The Color of Child Welfare
Dorothy Roberts, professor of law (Basic Books,
Perseus Books group, 2002)
Review by Martin Brady
It is nearly 50 years since the landmark Brown v.
Board of Education Supreme Court decision. It is nearly 40 years since
the Civil Rights Act of 1964 was passed under the Johnson administration,
concurrent with its so-called War on Poverty. It is nearly 30 years since
Roe v. Wade altered conventional attitudes toward womens reproductive
rights. Yet still, with plenty of judicial and legislative attention paid
to racial, womens and welfare issues in the past half-century, the
United States, according to Dorothy Roberts, remains saddled with a fundamentally
flawed child welfare system, whose very design "operates in a racist society
to dismantle families at the bottom of the social ladder" and "to punish
Black parents for their perceived psycho-moral depravity and to place
Black children in the states superior care."
Roberts pulls no punches in this aggressive, thoroughly referenced attack
on the system. Her writing is sharp, too. In taut, eminently readable
prose which has all the passion of Thomas Paines Revolutionary
War-era tract Common Sense Roberts goes after everyone:
conservative thinkers to liberal legislators to the welfare agencies themselves,
who, she states, "are involved in a lucrative business that depends on
keeping children in the system."
Ultimately, Roberts main beef is with the system itself, but she
makes no bones about playing the race card either, stating that "only
by examining the role that race plays in the child welfare system can
we understand how it operates to reinforce the inferior status of Blacks
These are surely contentious words. Yet Roberts emphatic assault
on a vast, well-entrenched bureaucracy demands attention. Shattered
Bonds, the author writes, "is a plea to call the child welfare system
what it is: a state-run program that disrupts, restructures and polices
Black families. I hope to capture the injustice of a system that separates
thousands of Black children from their parents every year and relegates
them to damaging state institutions. ... I want to provide the missing
voice of Black families torn apart by discriminatory and misguided policies."
Certainly Roberts makes note of the links between color-blind poverty
and, for example, foster-care populations. But the thrust of her book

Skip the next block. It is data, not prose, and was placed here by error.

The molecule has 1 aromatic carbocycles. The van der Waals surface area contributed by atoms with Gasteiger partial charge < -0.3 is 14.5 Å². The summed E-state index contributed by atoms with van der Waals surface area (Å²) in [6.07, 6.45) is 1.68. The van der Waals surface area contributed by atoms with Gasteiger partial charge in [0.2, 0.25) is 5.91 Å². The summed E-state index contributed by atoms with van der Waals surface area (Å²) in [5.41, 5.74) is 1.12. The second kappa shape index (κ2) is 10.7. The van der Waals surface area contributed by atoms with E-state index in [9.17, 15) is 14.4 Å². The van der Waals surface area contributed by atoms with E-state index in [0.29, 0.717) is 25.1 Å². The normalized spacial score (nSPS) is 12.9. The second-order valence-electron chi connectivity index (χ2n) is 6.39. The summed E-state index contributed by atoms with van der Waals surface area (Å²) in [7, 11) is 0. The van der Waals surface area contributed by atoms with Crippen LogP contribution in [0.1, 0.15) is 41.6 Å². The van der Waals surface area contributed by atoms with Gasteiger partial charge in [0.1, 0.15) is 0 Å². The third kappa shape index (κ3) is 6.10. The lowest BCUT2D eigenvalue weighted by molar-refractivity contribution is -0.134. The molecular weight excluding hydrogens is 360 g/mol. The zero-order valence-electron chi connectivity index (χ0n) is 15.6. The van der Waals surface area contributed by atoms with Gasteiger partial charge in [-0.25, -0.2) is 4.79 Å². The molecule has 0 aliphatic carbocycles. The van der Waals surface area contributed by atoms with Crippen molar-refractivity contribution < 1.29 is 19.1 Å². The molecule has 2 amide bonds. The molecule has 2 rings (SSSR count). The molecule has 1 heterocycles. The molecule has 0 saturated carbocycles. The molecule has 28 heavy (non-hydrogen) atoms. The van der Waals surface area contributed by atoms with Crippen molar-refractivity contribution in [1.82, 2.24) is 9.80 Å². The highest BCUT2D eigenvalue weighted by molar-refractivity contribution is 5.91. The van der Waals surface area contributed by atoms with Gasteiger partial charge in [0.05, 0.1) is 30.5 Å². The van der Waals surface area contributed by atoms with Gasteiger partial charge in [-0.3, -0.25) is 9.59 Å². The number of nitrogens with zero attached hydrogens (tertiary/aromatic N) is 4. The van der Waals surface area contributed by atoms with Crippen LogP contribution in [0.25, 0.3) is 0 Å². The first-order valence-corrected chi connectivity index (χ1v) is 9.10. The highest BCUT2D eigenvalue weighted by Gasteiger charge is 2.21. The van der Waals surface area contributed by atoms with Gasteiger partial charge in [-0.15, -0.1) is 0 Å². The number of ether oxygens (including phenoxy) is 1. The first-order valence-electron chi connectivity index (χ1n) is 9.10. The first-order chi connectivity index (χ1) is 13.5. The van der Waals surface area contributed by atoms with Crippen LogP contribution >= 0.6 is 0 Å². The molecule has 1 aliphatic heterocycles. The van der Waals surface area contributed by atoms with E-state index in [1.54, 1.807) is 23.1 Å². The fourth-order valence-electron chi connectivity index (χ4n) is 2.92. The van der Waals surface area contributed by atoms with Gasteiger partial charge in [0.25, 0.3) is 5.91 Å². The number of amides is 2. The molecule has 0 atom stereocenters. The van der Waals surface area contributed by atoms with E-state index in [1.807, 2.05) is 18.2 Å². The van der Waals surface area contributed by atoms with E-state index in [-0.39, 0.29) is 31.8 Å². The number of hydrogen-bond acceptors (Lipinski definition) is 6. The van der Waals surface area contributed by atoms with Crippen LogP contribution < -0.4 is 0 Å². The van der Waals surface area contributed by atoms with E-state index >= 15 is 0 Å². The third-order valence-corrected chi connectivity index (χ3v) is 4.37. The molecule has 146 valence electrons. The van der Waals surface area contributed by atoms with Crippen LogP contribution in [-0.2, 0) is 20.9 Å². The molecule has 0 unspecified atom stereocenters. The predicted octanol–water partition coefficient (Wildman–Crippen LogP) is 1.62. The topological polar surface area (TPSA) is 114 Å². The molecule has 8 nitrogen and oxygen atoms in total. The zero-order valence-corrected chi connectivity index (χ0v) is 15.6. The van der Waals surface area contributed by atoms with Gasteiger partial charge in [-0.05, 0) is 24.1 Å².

is that black childrens overrepresentation in the system is a direct
result of racism.
She asserts that journalists and lawmakers, from Charles Murray to Daniel
Patrick Moynihan, have helped to reinforce negative black stereotypes,
e.g., welfare queens, unwed mothers, absent fathers, which has only increased
the burden on African Americans to prove their parent-worthiness. "They
are most likely to suffer from poverty and institutional discrimination
and to be blamed for the effects on their children," she writes.
Roberts cites a few examples of black womens struggles to regain
their children in the face of institutional counter-pressure. Included
among these is the battle over "Baby T," a well-publicized case involving
an African American woman, Tina Olison, striving to take custody of her
son, who was in the foster care of white Chicago politician Edward Burke
and his wife, Anne, an appellate court judge.
No doubt Roberts would admit that the complexities of child welfare
involving the execution of legal mandates encompassing parental fitness,
home stability, financial wherewithal, foster care, kinship care, etc.
would be daunting to anyone, black or otherwise. Nevertheless,
she provides compelling evidence that the deck is stacked particularly
high against African Americans.
The authors underlying concern, of course, is the importance of
family preservation. This goal, says Roberts, is most pressingly needed
within the black community, which historically has suffered the severest
fragmentation. Her positions seek "to liberate Black families from state
control so they may be free to form and pass on their own values." Discussion
peripheral to this topic revolves around the issue of adoption of blacks
Lest Roberts search for culpability be seen as simply political,
she also criticizes Clintons welfare reforms, which she assails
as counterproductive in many instances. And she seeks answers to why U.S.
child poverty rates exceed those of many European nations, which also
seem to have better welfare programs than this countrys "abysmal"
Shattered Bonds proffers proposals for change, too. But will this
capitalistic country ever have the political will to enact them? "First,"
says Roberts, the United States must "reduce family poverty by increasing
the minimum wage, instituting a guaranteed income and enacting aggressive
job creation policies; second, establish a system of national health insurance
that covers everyone; third, provide high-quality subsidized child care,
preschool education and paid parental leaves for all families. Increasing
the supply of affordable housing is also critical."
Counterarguments to such blatantly socialistic thinking might be forcefully
rendered, but where the future of many of the nations children is
concerned, its simply a matter of reassessing national priorities
and reallocating tax dollars. To that end, Roberts strongly worded
thesis makes for essential reading on the national debates of race, poverty
and federally funded human services.
Martin Brady is a freelance writer based in Nashville, where he is
also the theater critic for Nashville Scene. He was formerly a
senior editor at Booklist, published by the American Library Association.
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